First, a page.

I saw the new Bo Burnham movie “8th Grade” this week with my friend Hon. It’s about a young girl named Kayla and her final weeks of middle school, with all the agita, insecurity, self-consciousness and frustration that involves. The movie explores the awkwardness of becoming a teenager (or becoming anyone different from who you have been!) in excruciating detail.
Hon seemed to think that I must have been such a different kind of 13 year old — self-confident and on top of the word in his imagination — that I could not even have understood the movie. I laughed: his projection might well say something more about him than me. I think all of us know awkward feelings at various times along life’s journey when we are not sure where or how we fit in, don’t you?
“8th Grade” is one of those slice of life movies, offering a glimpse at a certain moment in time in a specific life. And in this sense, nothing really happens in the movie. There is no dramatic arc, no particular situation or out-of-the-ordinary drama Kayla is experiencing — really no set up, build up, crisis, rearrangement and denoument to the narrative. So, for me, who has known the awkwardness and discomfort of misfitting, it was almost painful to have to sit with Kayla: her early teen suffering was unending. Her life wasn’t changing quick enough! But it’s that some lack of movement that struck me.
Church, sometimes as people, we focus mostly (or too much?) on these red letter days, great turning points, watershed moments, conversion experiences as what makes up our lives or really matter in how things work out. The things that historians looking back hundreds or even thousands of years might be able to identify still! And many of us remember a moment when we came to a crossroads that made all the difference in our world. Those moments of big decision where paths diverge… yes, they are important. And many of us might order up a few more if we had control of such things.
But we don’t. And sometimes our lives don’t seem to offer enough opportunities for radical rearrangement. “Eighth Grade” made me more aware that there might also be opportunities– even if only baby steps — in life when it seems as if nothing is happening. Perhaps, it was an insight fitting for a person in middle age! But the movie left me appreciating how those ‘ down times’ — minutes, hours and days — when nothing monumental is occurring can also be profound and intense. And our quiet, barely moving stretches, they also add up — or fail to add up to — to an important aspect of what we know and experience as our lives.
I think it is important to remember that the drama of becoming ourselves is important whether it happens in radical shifts and earthquakes, or in almost imperceptible tremors and movement that is only perceptible over the long haul. And for most of us, most of life will be the latter.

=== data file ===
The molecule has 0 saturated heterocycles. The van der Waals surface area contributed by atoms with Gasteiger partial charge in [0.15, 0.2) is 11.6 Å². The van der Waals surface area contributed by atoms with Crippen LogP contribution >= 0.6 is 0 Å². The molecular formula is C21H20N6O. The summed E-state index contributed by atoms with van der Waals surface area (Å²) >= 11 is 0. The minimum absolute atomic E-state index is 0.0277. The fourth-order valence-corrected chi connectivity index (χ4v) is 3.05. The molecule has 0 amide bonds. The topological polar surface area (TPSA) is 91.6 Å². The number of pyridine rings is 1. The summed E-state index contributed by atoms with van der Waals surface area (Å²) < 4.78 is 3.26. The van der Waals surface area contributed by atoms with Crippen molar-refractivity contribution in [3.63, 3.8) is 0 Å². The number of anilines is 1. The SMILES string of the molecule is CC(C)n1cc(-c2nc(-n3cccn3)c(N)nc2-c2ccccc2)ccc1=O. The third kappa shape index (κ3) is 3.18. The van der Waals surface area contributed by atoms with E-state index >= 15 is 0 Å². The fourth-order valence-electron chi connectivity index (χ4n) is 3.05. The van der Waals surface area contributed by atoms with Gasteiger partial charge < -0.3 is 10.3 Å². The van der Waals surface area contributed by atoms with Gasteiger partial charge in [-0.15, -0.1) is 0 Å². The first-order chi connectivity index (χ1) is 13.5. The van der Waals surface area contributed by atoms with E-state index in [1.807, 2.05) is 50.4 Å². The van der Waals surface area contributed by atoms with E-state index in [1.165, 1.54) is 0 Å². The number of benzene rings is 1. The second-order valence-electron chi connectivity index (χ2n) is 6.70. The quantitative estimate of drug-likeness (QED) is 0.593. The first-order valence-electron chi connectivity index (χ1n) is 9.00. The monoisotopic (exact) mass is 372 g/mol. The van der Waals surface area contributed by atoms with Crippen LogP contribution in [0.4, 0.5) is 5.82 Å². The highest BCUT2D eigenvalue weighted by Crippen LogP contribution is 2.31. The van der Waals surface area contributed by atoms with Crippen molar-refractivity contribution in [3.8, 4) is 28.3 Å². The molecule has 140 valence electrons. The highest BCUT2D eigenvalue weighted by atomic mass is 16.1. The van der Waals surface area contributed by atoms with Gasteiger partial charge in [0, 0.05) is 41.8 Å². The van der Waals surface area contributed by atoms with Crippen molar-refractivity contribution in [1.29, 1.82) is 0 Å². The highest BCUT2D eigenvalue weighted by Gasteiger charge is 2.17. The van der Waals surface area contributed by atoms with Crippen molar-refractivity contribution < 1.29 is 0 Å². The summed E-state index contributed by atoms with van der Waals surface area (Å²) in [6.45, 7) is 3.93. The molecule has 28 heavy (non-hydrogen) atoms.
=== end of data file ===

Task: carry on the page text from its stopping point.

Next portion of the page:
In other words, the mile markers or sign posts of your life, the probably look utterly ordinary, scarcely even noticeable. But they still matter and accumulate to equal where we are headed, even if we barely have words to notice much less to explain.
In these ‘slow times,’ life’s smaller gestures take on greater proportions and power. The kindness of an upper class woman; the respect of a young man who listens to a young woman’s wishes; the welcome, albeit clumsy and fumbling of a peer; the steady presence of a parent whose child’s volatility confounds him; the power of someone who appears together, poised and perfect admitting her own nervousness and vulnerability. There is a lot of pull that these simpler virtues claim in these downtimes in our lives.
I bring all this up, because it occurred to me there in the movie theater, our refuge from another sweltering night, that it’s these slow times, little movements and imperceptible choices — often far from the spotlights and even our awareness of what’s happening — that are where many, even most of our choices to be Christian (or not?) come in.
Yes, a few of us might be confronted with having to decide something confessional (are we going to take that cross or not!) that is also heroic and world-changing. There are the Mandelas and Kings of our world.
But for the far greater number of us, we are given to quieter lives that hardly standout, much less afford mountaintop stances. Instead, we move imperceptibly through the fabric of our days with the opportunities to be kind, respectful, welcoming, steady and present, honest and vulnerable. But if we ever hope to claim these mini-opportunities and small steps before us, we have to recognize all that is going on even when it seems nothing is happening,
See you in church,